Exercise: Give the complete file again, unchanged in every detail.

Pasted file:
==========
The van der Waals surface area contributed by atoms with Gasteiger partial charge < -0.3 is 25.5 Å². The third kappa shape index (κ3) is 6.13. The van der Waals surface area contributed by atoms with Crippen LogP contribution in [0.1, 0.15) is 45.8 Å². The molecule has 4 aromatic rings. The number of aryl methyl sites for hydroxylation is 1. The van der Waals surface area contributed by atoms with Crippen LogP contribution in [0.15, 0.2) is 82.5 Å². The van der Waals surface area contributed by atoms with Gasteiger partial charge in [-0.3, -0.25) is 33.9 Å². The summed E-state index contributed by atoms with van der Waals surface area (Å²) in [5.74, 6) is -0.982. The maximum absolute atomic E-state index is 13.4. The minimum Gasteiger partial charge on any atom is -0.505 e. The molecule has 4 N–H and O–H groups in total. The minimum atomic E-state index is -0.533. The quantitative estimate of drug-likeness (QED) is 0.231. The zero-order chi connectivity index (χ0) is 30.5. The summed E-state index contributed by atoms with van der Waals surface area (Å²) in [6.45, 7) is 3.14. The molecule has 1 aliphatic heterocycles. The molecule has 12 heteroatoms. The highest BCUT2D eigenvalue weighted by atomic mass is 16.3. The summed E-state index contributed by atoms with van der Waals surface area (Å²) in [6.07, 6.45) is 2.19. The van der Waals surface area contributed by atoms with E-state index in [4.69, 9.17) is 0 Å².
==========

The van der Waals surface area contributed by atoms with Gasteiger partial charge < -0.3 is 25.5 Å². The third kappa shape index (κ3) is 6.13. The van der Waals surface area contributed by atoms with Crippen LogP contribution in [0.1, 0.15) is 45.8 Å². The molecule has 4 aromatic rings. The number of aryl methyl sites for hydroxylation is 1. The van der Waals surface area contributed by atoms with Crippen LogP contribution in [0.15, 0.2) is 82.5 Å². The van der Waals surface area contributed by atoms with Gasteiger partial charge in [-0.3, -0.25) is 33.9 Å². The summed E-state index contributed by atoms with van der Waals surface area (Å²) in [5.74, 6) is -0.982. The maximum absolute atomic E-state index is 13.4. The minimum Gasteiger partial charge on any atom is -0.505 e. The molecule has 4 N–H and O–H groups in total. The minimum atomic E-state index is -0.533. The quantitative estimate of drug-likeness (QED) is 0.231. The zero-order chi connectivity index (χ0) is 30.5. The summed E-state index contributed by atoms with van der Waals surface area (Å²) in [6.45, 7) is 3.14. The molecule has 1 aliphatic heterocycles. The molecule has 12 heteroatoms. The highest BCUT2D eigenvalue weighted by atomic mass is 16.3. The summed E-state index contributed by atoms with van der Waals surface area (Å²) in [6.07, 6.45) is 2.19. The van der Waals surface area contributed by atoms with E-state index in [4.69, 9.17) is 0 Å².